“Each year, the School-Based Program here at SCCC provides mental health services for about 100 LAUSD students. Faced with constant budget cuts, schools are often forced to eliminate mental health services, and these students may not otherwise have access to much-needed counseling. Our counselors have the opportunity to be a consistent presence in a student’s life, and this resource can be life-changing, as Lindsay speaks to below:
“This year I had the incredible opportunity to work as a counselor at a local high school in Los Angeles. The teenagers in our communities face challenges that are overwhelming in scope—in addition to the pressures of grades and social struggles, the kids I saw were also navigating the foster care system; dealing with the realities of being undocumented or living in homes with undocumented parents; facing racial inequities, past sexual abuse and trauma, and managing anxiety and depression disorders.
Yet with all of their challenges, I marvel at how much resilience, joy, and forgiveness these teens were capable of showing. One student who suffers from extreme anxiety was able to find ways to integrate art, mindfulness techniques and somatic interventions (the butterfly tap!) to help regulate her anxiety at home and school. Another boy used therapy to express all of the fear, disappointment, and sadness he could otherwise not show in his daily life. By the end of the school year he was able to express to his parents how much pain he was feeling and elicit more help and support at home.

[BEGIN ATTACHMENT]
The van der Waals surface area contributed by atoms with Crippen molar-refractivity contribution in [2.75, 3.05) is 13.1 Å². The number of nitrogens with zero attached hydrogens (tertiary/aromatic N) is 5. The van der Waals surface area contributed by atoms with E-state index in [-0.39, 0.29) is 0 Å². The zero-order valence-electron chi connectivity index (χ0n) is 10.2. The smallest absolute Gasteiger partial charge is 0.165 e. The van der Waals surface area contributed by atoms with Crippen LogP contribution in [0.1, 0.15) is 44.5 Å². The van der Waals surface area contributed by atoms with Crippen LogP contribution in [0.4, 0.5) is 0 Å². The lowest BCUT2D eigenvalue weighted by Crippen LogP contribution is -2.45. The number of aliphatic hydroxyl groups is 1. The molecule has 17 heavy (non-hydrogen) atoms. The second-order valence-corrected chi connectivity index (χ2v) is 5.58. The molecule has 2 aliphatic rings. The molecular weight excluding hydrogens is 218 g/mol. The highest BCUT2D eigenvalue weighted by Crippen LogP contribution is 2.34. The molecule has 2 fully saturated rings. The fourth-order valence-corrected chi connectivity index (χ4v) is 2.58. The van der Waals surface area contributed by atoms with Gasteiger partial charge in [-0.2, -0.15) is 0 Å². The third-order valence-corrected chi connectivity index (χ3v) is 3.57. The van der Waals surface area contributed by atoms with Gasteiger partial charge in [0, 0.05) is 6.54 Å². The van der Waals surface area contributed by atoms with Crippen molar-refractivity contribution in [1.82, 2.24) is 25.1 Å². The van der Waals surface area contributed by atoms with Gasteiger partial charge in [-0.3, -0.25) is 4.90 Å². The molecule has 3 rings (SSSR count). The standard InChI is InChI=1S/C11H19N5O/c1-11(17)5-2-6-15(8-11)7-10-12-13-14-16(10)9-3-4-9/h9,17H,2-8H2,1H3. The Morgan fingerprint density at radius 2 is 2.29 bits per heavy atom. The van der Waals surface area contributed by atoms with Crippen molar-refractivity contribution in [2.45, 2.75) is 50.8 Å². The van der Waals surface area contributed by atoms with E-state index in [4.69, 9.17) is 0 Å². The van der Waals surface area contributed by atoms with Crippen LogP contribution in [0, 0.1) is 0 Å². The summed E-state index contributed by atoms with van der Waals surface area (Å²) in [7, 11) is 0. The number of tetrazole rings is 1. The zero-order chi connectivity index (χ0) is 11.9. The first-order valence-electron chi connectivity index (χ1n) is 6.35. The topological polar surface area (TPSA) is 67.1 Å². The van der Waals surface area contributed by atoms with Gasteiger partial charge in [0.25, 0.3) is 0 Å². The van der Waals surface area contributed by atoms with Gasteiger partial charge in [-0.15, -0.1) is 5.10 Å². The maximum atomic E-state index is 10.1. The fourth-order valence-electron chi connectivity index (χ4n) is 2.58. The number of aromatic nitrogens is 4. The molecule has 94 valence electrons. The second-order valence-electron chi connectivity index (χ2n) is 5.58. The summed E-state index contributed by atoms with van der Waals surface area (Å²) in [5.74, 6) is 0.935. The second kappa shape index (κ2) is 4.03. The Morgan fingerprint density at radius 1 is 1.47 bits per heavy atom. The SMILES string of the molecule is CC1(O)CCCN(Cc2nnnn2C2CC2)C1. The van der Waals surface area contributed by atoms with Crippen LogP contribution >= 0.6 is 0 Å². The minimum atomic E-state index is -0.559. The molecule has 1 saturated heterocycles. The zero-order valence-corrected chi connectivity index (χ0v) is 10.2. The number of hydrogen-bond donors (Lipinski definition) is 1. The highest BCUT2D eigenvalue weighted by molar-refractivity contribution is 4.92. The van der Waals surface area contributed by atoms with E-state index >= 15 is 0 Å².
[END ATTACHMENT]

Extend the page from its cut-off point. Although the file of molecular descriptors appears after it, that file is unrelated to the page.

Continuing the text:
I have learned that teenagers are some of the best clients a therapist can have. All of my teens were self-referred, meaning they chose to spend their time once a week in counseling. Each student showed up open, vulnerable and committed to better understanding themselves and the world around them. It was not always an easy task, however it was certainly the most rewarding. There is no better way to directly impact our communities than to listen to the hearts and minds of our teenagers and offer the compassion, skills, and encouragement they need to become unique, powerful, and healthy members of our beautifully diverse and shared city of Los Angeles.”
Lindsay Sullivan, M.A.”
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